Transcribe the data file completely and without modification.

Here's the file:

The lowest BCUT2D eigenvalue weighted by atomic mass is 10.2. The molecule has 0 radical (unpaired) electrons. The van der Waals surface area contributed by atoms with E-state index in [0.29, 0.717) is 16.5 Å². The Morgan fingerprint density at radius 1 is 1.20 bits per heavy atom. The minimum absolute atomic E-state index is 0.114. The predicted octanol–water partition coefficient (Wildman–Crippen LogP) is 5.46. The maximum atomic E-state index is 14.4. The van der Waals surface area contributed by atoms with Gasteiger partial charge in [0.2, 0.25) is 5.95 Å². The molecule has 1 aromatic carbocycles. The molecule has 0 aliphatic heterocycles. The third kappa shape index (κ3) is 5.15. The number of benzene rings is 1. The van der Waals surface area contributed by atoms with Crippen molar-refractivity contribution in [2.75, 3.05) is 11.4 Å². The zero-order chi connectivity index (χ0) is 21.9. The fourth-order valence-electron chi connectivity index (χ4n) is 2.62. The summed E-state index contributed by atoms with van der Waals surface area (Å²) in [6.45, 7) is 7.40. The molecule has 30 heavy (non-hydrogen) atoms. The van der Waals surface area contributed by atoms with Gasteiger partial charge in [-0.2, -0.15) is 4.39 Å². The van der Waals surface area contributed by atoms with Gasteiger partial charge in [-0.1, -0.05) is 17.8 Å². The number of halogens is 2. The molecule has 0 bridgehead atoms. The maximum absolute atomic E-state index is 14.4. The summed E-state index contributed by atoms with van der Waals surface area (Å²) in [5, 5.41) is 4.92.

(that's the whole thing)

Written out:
The lowest BCUT2D eigenvalue weighted by atomic mass is 10.2. The molecule has 0 radical (unpaired) electrons. The van der Waals surface area contributed by atoms with E-state index in [0.29, 0.717) is 16.5 Å². The Morgan fingerprint density at radius 1 is 1.20 bits per heavy atom. The minimum absolute atomic E-state index is 0.114. The predicted octanol–water partition coefficient (Wildman–Crippen LogP) is 5.46. The maximum atomic E-state index is 14.4. The van der Waals surface area contributed by atoms with Gasteiger partial charge in [0.2, 0.25) is 5.95 Å². The molecule has 1 aromatic carbocycles. The molecule has 0 aliphatic heterocycles. The third kappa shape index (κ3) is 5.15. The number of benzene rings is 1. The van der Waals surface area contributed by atoms with Crippen molar-refractivity contribution in [2.75, 3.05) is 11.4 Å². The zero-order chi connectivity index (χ0) is 21.9. The fourth-order valence-electron chi connectivity index (χ4n) is 2.62. The summed E-state index contributed by atoms with van der Waals surface area (Å²) in [6.45, 7) is 7.40. The molecule has 30 heavy (non-hydrogen) atoms. The van der Waals surface area contributed by atoms with Gasteiger partial charge in [-0.2, -0.15) is 4.39 Å². The van der Waals surface area contributed by atoms with Gasteiger partial charge in [-0.1, -0.05) is 17.8 Å². The number of halogens is 2. The molecule has 0 bridgehead atoms. The maximum absolute atomic E-state index is 14.4. The summed E-state index contributed by atoms with van der Waals surface area (Å²) in [5, 5.41) is 4.92.